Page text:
Advisors offer free consultations to determine if you're a good fit for one another. Providing more information in the consultation request will help advisors have a better sense of what you're looking for. The advisor will contact you via email and set up a time to meet. Depending on the advisor, and your preferences, this could be an in-person or online meeting. You are under no obligation to engage them after meeting with them.
  • Chris Chen CFP®,CDFA

    Waltham, MA

    Personal Finance, Retirement, Investing

    415 answers

    224 out of 324 people found Chris's answers helpful

    Most recent answer
    I recently graduated residency and fellowship in July 2014 and have $338,000 in debt with ~7.2% rate. I wonder if I should focus more on retirement or loan payoff. Any suggestions?

    Congratulations on finally starting your career.  I know the $338K debt looks like a high mountain, and it is.  However, with your income of $25,000 after you should be able to do both.First, I would definitely invest for retirement.  Your group is probably offering a 401k.  If it does not it should.  You will be able to contribute up to $18,000 in 2015 tax deferred.  That will reduce your taxable income accordingly.  The advantage of doing that is that it...more »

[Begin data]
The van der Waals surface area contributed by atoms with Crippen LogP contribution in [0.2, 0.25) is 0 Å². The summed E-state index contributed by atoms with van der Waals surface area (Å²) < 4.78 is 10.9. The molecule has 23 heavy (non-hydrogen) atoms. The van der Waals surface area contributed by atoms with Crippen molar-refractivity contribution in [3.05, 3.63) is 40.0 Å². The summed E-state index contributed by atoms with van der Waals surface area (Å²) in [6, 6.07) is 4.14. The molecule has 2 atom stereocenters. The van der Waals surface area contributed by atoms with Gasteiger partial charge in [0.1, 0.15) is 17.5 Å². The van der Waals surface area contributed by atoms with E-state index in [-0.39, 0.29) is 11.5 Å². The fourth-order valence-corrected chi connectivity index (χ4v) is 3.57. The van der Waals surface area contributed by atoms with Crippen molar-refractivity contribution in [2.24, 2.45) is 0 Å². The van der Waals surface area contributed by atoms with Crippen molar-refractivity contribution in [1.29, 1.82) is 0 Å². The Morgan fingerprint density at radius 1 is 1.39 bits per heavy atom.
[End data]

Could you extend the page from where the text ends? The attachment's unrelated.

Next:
Advisors offer free consultations to determine if you're a good fit for one another. Providing more information in the consultation request will help advisors have a better sense of what you're looking for. The advisor will contact you via email and set up a time to meet. Depending on the advisor, and your preferences, this could be an in-person or online meeting. You are under no obligation to engage them after meeting with them.
  • Mark Prendergast CFP®,CPA

    Huntington Beach, CA

    Personal Finance, Retirement, Taxes

    18 answers